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#26
1. Rolleicord Va - Great to use, amazing IQ and just a great camera
2. Leica M6 - As above, but a lot of money to have sitting around most of the time.
3. D700 - First FF camera and just perfect on every way!
 
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#27
Nikon Coolpix 3100----First digital camera and took loads of photos with it when my daughter was young
Pentax K100d----First digital DSLR and got me into more serious photography
Fujifilm X-E1----Made me realise you can take a decent photo without lugging round loads of weighty and bulky gear

Olympus AF-1----This would have been right up there, but I didn't buy it. My then girlfriend did as an engagement present for me. 35mm auto everything and took loads of slides with it as well as film.
Still got it over 30 years on and bought a new battery and film for it last month, look forward to getting them developed
 
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#28
In order of ownership, not preference..

Nikon D700 - my first full frame camera. I still look at the RAW files and love the colours.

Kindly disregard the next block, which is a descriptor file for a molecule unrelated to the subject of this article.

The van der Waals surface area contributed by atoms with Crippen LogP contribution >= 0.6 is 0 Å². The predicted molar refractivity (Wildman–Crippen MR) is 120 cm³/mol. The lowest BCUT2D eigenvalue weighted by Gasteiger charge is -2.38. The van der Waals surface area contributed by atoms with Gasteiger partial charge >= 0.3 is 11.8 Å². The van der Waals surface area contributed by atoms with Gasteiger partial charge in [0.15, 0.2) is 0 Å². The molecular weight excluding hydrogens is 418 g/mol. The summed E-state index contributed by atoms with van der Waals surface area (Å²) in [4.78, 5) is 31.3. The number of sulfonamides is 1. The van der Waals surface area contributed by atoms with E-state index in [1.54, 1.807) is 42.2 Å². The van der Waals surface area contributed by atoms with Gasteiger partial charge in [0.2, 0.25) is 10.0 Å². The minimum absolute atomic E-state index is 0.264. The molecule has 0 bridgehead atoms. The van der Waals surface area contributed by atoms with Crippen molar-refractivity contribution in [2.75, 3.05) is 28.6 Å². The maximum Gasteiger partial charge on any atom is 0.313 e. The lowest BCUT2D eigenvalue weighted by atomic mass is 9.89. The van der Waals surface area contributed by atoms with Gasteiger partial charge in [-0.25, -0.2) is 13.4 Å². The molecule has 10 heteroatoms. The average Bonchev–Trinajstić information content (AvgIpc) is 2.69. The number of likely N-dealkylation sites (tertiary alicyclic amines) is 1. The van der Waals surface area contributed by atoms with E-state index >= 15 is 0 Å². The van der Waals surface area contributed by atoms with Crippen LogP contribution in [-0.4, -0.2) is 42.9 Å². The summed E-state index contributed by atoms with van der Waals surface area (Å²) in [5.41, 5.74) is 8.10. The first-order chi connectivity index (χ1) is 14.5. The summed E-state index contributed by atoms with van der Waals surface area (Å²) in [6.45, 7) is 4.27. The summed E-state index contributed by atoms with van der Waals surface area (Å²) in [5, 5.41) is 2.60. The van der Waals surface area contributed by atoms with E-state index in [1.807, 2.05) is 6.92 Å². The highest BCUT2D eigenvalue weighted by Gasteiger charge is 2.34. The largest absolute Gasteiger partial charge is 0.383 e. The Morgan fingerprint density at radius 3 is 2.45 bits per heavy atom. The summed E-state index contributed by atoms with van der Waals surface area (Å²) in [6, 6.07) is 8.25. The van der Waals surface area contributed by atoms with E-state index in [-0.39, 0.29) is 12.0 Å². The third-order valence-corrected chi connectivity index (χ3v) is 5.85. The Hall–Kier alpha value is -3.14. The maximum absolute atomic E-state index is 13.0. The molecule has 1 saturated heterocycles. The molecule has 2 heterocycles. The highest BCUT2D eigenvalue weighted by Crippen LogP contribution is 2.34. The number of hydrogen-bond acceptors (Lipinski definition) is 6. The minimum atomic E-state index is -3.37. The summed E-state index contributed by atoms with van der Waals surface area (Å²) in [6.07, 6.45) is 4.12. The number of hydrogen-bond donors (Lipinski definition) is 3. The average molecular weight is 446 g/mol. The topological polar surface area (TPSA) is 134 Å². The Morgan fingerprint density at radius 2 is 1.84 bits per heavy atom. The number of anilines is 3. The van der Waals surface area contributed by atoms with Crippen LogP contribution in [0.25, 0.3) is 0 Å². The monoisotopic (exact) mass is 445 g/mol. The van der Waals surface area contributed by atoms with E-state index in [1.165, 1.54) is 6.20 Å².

Fuji Xpro1 - great images and even more fun to use. Never understood why I sold it.
Nikon D750 - my current camera. Does everything I ask of it extremely well, from landies to aircraft.
 
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#29
Olympus E-M1II - My current mirrorless go-to camera.
Canon EOS 5D - bought new from a physical Jessops outlet in 2006 and I only sold it last year to upgrade to the 5DIII. If it had auto-ISO I would probably still have it.
Canon A-1 - probably the film camera that I enjoy using the most; I love the combination of mechanic and electronic components in this one.

I'd also like to mention the Sony RX100 IV because that's the camera I almost always have with me and it is absolutely great for what it is.
 
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Steve
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#30
In no particular order:

Pentax ME Super. I really got into my photography after I bought this, but it was replaced by

Canon EOS 620. A real game changer in it's day, with it's little brother, the 650, they were the first Canons with the new EF mount AF lenses, which we still use today. I still have my 620 which I purchased new back in 1987.